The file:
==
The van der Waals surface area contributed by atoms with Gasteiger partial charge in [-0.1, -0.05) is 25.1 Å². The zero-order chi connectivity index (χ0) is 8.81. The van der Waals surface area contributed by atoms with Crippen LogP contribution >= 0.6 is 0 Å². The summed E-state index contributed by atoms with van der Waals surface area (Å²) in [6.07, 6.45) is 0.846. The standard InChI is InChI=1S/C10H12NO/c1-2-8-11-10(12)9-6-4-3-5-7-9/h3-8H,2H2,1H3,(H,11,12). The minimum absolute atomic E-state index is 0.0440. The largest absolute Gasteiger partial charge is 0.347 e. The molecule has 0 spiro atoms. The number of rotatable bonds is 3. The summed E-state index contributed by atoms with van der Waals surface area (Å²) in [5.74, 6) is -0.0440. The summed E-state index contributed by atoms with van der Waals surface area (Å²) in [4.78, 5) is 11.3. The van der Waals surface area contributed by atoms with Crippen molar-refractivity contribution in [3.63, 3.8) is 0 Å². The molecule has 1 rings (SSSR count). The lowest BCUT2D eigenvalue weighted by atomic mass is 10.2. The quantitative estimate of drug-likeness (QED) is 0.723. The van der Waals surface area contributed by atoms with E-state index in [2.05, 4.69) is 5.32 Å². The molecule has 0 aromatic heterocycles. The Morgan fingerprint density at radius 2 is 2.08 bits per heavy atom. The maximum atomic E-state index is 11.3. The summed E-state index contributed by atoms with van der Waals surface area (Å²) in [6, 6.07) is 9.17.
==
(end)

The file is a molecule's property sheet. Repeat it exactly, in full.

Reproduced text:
The van der Waals surface area contributed by atoms with Gasteiger partial charge in [-0.1, -0.05) is 25.1 Å². The zero-order chi connectivity index (χ0) is 8.81. The van der Waals surface area contributed by atoms with Crippen LogP contribution >= 0.6 is 0 Å². The summed E-state index contributed by atoms with van der Waals surface area (Å²) in [6.07, 6.45) is 0.846. The standard InChI is InChI=1S/C10H12NO/c1-2-8-11-10(12)9-6-4-3-5-7-9/h3-8H,2H2,1H3,(H,11,12). The minimum absolute atomic E-state index is 0.0440. The largest absolute Gasteiger partial charge is 0.347 e. The molecule has 0 spiro atoms. The number of rotatable bonds is 3. The summed E-state index contributed by atoms with van der Waals surface area (Å²) in [5.74, 6) is -0.0440. The summed E-state index contributed by atoms with van der Waals surface area (Å²) in [4.78, 5) is 11.3. The van der Waals surface area contributed by atoms with Crippen molar-refractivity contribution in [3.63, 3.8) is 0 Å². The molecule has 1 rings (SSSR count). The lowest BCUT2D eigenvalue weighted by atomic mass is 10.2. The quantitative estimate of drug-likeness (QED) is 0.723. The van der Waals surface area contributed by atoms with E-state index in [2.05, 4.69) is 5.32 Å². The molecule has 0 aromatic heterocycles. The Morgan fingerprint density at radius 2 is 2.08 bits per heavy atom. The maximum atomic E-state index is 11.3. The summed E-state index contributed by atoms with van der Waals surface area (Å²) in [6, 6.07) is 9.17.